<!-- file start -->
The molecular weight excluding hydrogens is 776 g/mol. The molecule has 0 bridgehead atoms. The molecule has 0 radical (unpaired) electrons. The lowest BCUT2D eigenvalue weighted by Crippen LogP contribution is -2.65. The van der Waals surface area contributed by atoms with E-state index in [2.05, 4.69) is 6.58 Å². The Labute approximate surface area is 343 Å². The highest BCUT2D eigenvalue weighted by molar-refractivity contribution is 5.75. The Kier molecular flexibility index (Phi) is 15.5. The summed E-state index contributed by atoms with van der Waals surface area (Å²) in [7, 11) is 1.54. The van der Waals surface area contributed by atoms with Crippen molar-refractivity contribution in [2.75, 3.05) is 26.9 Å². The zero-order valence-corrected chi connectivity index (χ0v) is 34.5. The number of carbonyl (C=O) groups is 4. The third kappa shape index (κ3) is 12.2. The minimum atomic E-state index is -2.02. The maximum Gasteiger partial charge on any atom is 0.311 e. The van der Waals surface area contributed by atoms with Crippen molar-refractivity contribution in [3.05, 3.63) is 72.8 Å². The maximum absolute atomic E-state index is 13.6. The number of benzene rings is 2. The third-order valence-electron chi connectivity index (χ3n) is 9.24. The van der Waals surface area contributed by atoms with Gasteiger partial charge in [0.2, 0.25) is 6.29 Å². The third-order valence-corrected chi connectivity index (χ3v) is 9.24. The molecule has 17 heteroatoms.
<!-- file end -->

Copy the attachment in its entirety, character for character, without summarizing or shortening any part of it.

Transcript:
The molecular weight excluding hydrogens is 776 g/mol. The molecule has 0 bridgehead atoms. The molecule has 0 radical (unpaired) electrons. The lowest BCUT2D eigenvalue weighted by Crippen LogP contribution is -2.65. The van der Waals surface area contributed by atoms with E-state index in [2.05, 4.69) is 6.58 Å². The Labute approximate surface area is 343 Å². The highest BCUT2D eigenvalue weighted by molar-refractivity contribution is 5.75. The Kier molecular flexibility index (Phi) is 15.5. The summed E-state index contributed by atoms with van der Waals surface area (Å²) in [7, 11) is 1.54. The van der Waals surface area contributed by atoms with Crippen molar-refractivity contribution in [2.75, 3.05) is 26.9 Å². The zero-order valence-corrected chi connectivity index (χ0v) is 34.5. The number of carbonyl (C=O) groups is 4. The third kappa shape index (κ3) is 12.2. The minimum atomic E-state index is -2.02. The maximum Gasteiger partial charge on any atom is 0.311 e. The van der Waals surface area contributed by atoms with Crippen molar-refractivity contribution in [3.05, 3.63) is 72.8 Å². The maximum absolute atomic E-state index is 13.6. The number of benzene rings is 2. The third-order valence-electron chi connectivity index (χ3n) is 9.24. The van der Waals surface area contributed by atoms with Gasteiger partial charge in [0.2, 0.25) is 6.29 Å². The third-order valence-corrected chi connectivity index (χ3v) is 9.24. The molecule has 17 heteroatoms.